‘Sofa surfer’

For World Homeless Day young people helped by homeless charity SAFE have exhibited artwork at Matlock Town Hall. Pictured l-r is Sue Wood from Framework, Claire Windebank from Framework, Alan Charles Police and Crime Commisioner for Derbyshire, service users Phil Ludditt and Meghan Rushton.
For World Homeless Day young people helped by homeless charity SAFE have exhibited artwork at Matlock Town Hall. Pictured l-r is Sue Wood from Framework, Claire Windebank from Framework, Alan Charles Police and Crime Commisioner for Derbyshire, service users Phil Ludditt and Meghan Rushton.

Young people helped by a homelessness charity facing major funding cuts have displayed artwork in a bid to raise awareness of their plight.

The young artists were campaigning against the 85 per cent cuts Derbyshire County Council is proposing to make to SAFE – a partnership between Stonham, Adullam and Framework housing associations, which provides housing support for young people aged 16 to 25.

The partnership currently helps around 300 young homeless people across the county a year, however if the cuts are made this figure is likely to reduce to around 50 people.

Members of the public were invited to Matlock Town Hall recently, on World Homeless Day, to see artwork created by those helped by SAFE.

Neil Skinner, of SAFE, said: “What young people want to do is raise awareness about the situation. One of the ways to do this is through artwork.”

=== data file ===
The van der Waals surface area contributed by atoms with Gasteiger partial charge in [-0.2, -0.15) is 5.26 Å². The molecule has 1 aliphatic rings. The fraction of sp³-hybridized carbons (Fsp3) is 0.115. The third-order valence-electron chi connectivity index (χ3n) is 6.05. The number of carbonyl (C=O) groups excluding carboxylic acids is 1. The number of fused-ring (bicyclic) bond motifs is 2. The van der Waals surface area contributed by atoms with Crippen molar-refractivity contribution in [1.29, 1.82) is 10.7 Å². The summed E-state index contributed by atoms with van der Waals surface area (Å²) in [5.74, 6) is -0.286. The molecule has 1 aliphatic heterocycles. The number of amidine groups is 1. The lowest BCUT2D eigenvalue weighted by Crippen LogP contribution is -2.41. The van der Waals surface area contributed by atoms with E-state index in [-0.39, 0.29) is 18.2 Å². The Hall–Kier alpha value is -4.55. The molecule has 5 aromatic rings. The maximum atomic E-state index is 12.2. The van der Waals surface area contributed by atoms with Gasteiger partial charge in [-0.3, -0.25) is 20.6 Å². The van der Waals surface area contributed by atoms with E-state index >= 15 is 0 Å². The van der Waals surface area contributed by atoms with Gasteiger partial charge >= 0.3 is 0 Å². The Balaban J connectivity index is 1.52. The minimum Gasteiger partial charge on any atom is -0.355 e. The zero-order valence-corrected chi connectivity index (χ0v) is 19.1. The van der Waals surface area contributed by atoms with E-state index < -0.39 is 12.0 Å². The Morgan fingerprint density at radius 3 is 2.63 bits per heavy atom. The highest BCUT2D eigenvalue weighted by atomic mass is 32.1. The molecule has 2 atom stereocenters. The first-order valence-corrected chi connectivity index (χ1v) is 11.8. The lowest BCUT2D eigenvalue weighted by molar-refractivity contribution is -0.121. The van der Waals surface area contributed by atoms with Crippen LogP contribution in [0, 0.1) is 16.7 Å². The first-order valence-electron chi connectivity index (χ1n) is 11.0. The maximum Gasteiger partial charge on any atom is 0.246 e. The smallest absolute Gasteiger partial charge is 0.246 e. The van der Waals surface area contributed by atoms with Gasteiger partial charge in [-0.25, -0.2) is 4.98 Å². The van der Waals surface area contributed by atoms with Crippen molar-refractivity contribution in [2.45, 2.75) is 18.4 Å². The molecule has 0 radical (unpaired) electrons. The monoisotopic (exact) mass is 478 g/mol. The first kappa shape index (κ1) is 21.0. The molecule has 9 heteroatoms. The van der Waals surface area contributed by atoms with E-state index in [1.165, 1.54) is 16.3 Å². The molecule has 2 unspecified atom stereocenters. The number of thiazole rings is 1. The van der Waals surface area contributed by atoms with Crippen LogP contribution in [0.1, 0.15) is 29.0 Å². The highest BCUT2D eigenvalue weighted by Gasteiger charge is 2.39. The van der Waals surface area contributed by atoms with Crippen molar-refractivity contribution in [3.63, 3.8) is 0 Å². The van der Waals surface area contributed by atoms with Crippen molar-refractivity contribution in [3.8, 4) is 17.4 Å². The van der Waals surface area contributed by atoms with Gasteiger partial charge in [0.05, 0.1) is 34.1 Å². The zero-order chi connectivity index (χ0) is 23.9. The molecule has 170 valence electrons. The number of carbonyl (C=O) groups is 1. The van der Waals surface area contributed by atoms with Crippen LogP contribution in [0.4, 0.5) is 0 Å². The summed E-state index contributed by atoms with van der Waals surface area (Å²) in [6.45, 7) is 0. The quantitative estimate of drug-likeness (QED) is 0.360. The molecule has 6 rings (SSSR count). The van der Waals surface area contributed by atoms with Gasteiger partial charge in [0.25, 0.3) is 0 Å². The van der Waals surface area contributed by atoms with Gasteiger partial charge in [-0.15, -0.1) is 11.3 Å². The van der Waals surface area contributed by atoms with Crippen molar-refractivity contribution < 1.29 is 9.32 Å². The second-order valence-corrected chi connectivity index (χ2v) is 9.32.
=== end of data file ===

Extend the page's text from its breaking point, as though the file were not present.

The free exhibition included a surfing sofa, an invisible man and a specially written rap. Derbyshire Police and Crime Commissioner Alan Charles attended the event and spoke with the campaigners.

He said: “When we’re told by Government ministers that funding cuts are not hitting vulnerable people I would like to suggest that they come and see the reality. The excellent work done by SAFE is yet another victim of the progressive funding cuts to the county council’s budget and sadly this time it will be young homeless people who are the casualties. The youngsters that I met on Friday raised some very valid points, highlighting the success of the SAFE programme in supporting them.”

Neil explained that Derbyshire County Council does not have a statutory obligation to fund the service, which is why the proposed cuts are so high.

He continued: “It comes to a point where it’s not viable to keep a service at all.”

Sue Wood, SAFE Consortia lead, added: “When we first heard of the cuts Derbyshire County Council were proposing for us we were horrified, because we knew how devastating this decision would be for the kinds of young people who rely on us for support.

“I have been absolutely delighted by the response of our service users, who have developed over these last few months a level of interest and engagement in politics that simply did not exist before. “This art exhibition, which was the idea of service users, is a fantastic example of their determination to make their voices heard and I am really proud of everyone who has got involved. I would like to urge anyone who is interested to come along and see it for themselves.”

Derbyshire County Council cabinet member for adult social care, Councillor Clare Neill, said: “I have been working with SAFE over the past few months and have met with young people representing the organisation to discuss the financial situation facing the council and trying to find ways of continuing to provide some sort of service. I have some very difficult decisions to make and I am fully aware of the consequences of those decisions. Cutting SAFE’s budget is not something I want to do and by working with them we have already managed to find a way of providing a service until March 2016. After that we will be reviewing the service and holding a consultation about its future.”

l Full details and resources to help supporters of the campaign are available at www.frameworkha.org/theirfuture.